I was diagnosed with relapsing-remitting MS in 2019 and handed a bunch of leaflets that didn’t make much sense to me. My experience has been that we, the patients, have to do the heavy lifting to understand MS. There are so many phrases, acronyms, and complicated words thrown around. Often in a way that presumes you already have a concrete understanding of them.
In this blog, I’m going to explore how multiple sclerosis is communicated to us. I'll explore the impacts it can have on our relationship with MS.
(Before I go any further, I should clarify that while I work at Shift.ms, this blog contains my personal thoughts and observations).
A recent MS study from Ireland linked chronic fatigue with poor verbal learning abilities, visual-spatial memory, and information processing speed. (No surprises there I know). Consider this: when you’re diagnosed with MS you inherit a whole new language to learn. I’m talking about words like ‘oligodendrocyte’, ‘stereoanesthesia’, ‘trigeminal neuralgia’ and a host of other phrases and acronyms.
One of the pivotal moments in anybody’s MS journey is acceptance. This can take years and is often more of a fluid back and forth. After acceptance, the next hurdle is regaining your confidence to carve out a life that you love.
To process and accept MS, you need to be able to understand it. Difficulty in learning the MS vocabulary might disconnect you from a sense of ownership of your MS.
The team at Shift.ms recently asked members if they felt that MS language was accessible and easy to understand. 147 MSers responded:
* Strongly Agree: 10%
* Agree: 42%
* Undecided: 16%
* Disagree: 25%
* Strongly Disagree: 7%
It’s dismaying that roughly half of the community is either undecided or disagree. There’s a lot of work to do to bridge the gap between MS information and it actually being understood.
My colleagues will testify to how annoying I am using this phrase. This one is often seen on Reddit. It's used to ask for a simple explanation of a complex topic.
This is what the MS community needs more of. I’ve asked my neurologist to slow down and explain things to me in this manner and it helps so much. When in doubt, think to ask, “how would you explain this to a five-year-old?” - they’ve never had to know that I am in fact the five-year old…
I’d like to give a shoutout here to professor Daniel M. Oppenheimer, a psychologist who wrote a paper in 2006 titled; “Consequences of Erudite Vernacular Utilized Irrespective of Necessity: Problems with using long words needlessly.” Ever had that friend who can’t help but flex their vocabulary? Professor Oppenheimer's research suggests that actually using shorter words makes people seem more intelligent. I think there's something in his research that could be applied to the language we use around MS.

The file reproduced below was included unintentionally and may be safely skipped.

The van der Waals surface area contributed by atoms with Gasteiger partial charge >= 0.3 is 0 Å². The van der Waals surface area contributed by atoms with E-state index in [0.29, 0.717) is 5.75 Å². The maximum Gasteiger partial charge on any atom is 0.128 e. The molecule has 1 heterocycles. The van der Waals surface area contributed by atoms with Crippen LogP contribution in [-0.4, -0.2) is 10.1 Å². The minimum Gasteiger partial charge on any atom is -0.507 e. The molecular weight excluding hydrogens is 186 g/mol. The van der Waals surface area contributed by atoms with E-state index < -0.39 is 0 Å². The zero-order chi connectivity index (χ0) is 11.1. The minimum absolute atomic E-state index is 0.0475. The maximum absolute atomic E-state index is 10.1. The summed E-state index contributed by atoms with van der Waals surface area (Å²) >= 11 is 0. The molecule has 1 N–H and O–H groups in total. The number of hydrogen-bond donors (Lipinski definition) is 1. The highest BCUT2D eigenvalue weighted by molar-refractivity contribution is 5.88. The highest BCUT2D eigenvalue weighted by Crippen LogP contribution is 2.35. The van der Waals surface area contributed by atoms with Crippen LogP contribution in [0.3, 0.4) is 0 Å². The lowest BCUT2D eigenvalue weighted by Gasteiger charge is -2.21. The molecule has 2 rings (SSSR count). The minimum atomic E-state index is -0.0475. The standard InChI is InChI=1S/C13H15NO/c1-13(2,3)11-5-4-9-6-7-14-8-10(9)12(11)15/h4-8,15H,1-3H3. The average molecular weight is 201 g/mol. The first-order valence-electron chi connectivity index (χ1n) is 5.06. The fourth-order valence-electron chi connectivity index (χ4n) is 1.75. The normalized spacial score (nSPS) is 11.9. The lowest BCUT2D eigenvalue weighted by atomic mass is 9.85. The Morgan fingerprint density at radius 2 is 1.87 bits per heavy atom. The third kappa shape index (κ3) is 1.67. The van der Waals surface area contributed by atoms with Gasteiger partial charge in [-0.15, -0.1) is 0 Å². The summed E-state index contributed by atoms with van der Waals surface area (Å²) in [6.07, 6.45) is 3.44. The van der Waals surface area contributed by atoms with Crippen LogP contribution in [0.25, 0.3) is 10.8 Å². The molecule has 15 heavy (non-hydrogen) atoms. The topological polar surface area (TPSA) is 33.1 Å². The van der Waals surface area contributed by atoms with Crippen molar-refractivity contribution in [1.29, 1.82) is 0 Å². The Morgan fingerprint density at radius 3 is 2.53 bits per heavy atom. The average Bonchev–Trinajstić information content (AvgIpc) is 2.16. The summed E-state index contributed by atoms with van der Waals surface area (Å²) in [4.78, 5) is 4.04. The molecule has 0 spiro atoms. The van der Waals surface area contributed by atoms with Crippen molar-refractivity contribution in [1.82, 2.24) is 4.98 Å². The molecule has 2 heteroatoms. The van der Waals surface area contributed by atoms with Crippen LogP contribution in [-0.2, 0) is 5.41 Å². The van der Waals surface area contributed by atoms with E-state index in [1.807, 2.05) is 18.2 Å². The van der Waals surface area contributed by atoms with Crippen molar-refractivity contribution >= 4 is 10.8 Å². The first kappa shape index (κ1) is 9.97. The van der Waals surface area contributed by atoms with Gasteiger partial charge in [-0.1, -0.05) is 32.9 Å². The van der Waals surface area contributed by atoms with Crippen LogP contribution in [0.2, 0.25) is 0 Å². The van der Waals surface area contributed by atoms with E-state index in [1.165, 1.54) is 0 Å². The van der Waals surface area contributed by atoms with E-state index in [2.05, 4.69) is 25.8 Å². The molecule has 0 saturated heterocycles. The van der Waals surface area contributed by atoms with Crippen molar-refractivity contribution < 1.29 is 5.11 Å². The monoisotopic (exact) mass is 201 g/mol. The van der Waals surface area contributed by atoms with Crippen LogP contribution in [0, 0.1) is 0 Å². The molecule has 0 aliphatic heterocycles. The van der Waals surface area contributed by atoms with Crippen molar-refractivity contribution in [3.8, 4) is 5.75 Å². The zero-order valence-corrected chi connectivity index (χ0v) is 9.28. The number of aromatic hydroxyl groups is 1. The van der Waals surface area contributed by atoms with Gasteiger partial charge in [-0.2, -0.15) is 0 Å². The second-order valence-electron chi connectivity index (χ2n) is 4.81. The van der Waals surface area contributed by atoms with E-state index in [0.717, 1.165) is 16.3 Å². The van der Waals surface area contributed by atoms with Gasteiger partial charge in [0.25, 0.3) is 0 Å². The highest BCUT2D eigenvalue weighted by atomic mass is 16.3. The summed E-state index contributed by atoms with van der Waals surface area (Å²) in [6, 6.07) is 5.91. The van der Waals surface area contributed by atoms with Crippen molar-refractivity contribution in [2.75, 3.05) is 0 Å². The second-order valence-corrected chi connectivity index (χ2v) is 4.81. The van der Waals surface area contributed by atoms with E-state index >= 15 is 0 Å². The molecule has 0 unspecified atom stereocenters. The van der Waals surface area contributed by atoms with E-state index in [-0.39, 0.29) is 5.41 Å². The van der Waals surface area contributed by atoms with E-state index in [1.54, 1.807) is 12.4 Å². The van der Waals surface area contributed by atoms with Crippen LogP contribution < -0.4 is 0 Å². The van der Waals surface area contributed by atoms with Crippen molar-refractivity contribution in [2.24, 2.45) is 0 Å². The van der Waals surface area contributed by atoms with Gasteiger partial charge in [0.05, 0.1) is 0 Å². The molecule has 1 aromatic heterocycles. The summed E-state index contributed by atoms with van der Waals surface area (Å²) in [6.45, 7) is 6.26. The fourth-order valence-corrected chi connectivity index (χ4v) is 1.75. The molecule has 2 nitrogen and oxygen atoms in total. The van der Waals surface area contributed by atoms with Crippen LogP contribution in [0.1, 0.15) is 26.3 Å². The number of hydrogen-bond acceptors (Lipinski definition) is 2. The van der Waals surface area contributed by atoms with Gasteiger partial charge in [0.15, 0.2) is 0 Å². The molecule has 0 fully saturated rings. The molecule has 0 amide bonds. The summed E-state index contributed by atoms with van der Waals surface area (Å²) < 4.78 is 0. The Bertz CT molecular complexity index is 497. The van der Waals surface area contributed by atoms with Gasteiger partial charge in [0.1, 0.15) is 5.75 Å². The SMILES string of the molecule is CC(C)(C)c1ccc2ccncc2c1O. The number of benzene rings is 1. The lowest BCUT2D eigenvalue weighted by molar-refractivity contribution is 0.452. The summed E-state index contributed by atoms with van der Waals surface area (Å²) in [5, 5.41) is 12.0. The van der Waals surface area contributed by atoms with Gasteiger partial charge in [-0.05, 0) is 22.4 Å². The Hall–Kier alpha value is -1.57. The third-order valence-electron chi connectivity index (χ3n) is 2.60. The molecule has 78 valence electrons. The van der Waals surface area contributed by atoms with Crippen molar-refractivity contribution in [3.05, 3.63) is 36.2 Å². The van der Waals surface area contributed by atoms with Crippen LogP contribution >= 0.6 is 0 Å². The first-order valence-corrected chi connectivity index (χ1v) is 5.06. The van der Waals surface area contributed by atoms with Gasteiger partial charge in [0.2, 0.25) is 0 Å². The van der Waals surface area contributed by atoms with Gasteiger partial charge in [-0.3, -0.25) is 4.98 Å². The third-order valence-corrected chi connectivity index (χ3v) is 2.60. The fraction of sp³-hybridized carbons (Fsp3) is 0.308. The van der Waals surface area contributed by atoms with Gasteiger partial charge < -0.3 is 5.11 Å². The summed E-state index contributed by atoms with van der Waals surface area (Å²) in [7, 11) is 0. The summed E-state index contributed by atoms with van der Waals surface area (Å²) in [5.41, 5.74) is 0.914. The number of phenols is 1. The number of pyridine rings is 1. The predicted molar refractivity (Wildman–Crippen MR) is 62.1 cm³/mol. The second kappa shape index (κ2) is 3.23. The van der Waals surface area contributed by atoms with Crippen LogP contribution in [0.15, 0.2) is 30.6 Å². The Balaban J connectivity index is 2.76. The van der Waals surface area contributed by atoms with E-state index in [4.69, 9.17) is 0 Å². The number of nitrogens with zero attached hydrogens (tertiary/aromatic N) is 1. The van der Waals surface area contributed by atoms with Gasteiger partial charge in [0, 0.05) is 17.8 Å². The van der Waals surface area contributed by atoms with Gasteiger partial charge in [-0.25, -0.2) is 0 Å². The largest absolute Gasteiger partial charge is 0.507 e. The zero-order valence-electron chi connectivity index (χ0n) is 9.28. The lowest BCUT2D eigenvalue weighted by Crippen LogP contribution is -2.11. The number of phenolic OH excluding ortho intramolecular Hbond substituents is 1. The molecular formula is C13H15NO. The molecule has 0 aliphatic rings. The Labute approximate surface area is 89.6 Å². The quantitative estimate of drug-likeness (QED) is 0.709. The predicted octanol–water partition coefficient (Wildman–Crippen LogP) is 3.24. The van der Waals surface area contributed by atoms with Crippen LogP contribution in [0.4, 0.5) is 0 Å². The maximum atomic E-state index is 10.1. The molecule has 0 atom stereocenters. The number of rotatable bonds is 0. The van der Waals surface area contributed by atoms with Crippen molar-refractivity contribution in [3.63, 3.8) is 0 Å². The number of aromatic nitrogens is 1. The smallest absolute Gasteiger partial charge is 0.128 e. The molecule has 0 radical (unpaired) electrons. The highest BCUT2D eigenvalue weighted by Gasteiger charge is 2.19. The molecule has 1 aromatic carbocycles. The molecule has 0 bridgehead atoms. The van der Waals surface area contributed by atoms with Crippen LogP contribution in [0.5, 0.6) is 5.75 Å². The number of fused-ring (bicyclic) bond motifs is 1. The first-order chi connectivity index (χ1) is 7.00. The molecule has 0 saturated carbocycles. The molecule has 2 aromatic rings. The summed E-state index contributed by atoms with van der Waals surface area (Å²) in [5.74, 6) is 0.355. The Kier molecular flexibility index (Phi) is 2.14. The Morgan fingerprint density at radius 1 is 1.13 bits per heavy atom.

I want to make it clear that this is not a rant aimed at MS researchers, neurologists, MS nurses or other organisations. Everyone I’ve met in the MS world is pulling in the same direction: improving the lives of MSers and finding a cure.
A team of researchers don’t have the time to think about curbing their vocabulary. They’re against the clock and trying to secure funding. I see this MS language issue as something that’s fallen between the cracks.
You know the phrase “you can lead a horse to water but you can’t make it drink”? A clunky metaphor at best, right? MS information isn't disseminated in places where we naturally consume information anymore.
Think about it, when was the last time you read through a 30-page document for literally anything? (I’m happy to be proven wrong here, I’m a mega-lazy reader. If you’ve even made it this far in my blog then props to you). The ages of 20-40 are when you’re most likely to be diagnosed with MS. This makes me think of Instagram, YouTube, TikTok, other Apps, and maybe Facebook.
While there are amazing MS creators in all these spaces, how AMAZING would it be to see more healthcare professionals debuting the latest research on these platforms? Or maybe…
Officially the world’s lamest title. But you get my point. Researchers and organisations are using every minute to nudge us toward a cure for MS.
We, the MS patients, are already juggling symptoms, careers, relationships and families. When we’re not worrying, it’s lovely to forget MS for a while and focus on enjoying life. The people at either end of this spectrum are stretched. So do you think there’s a solution that exists somewhere in the middle?
I see this ‘Robin Hood-ing’ of MS information on Shift.ms all the time. Where somebody with more lived experience distils an overwhelming aspect of MS into easy-to-digest language for someone that is newly diagnosed with MS.
I’d love to know if you have any ideas or opinions that have come from you reading this blog. I’m only one person with over three years worth of lived experience with MS, and nearly two years of Shift.ms experience.
Please feel free to direct message me on Shift.ms here and let’s continue the conversation.
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Hey, I'm Billy from Shift.ms. I'm 30, from the UK and have been diagnosed with MS since 2019. When I'm not working in the MS community, I moonlight as a musician - sort of like batman with a guitar, only far less wealthy and cool. Instagram: @wjsmithmusic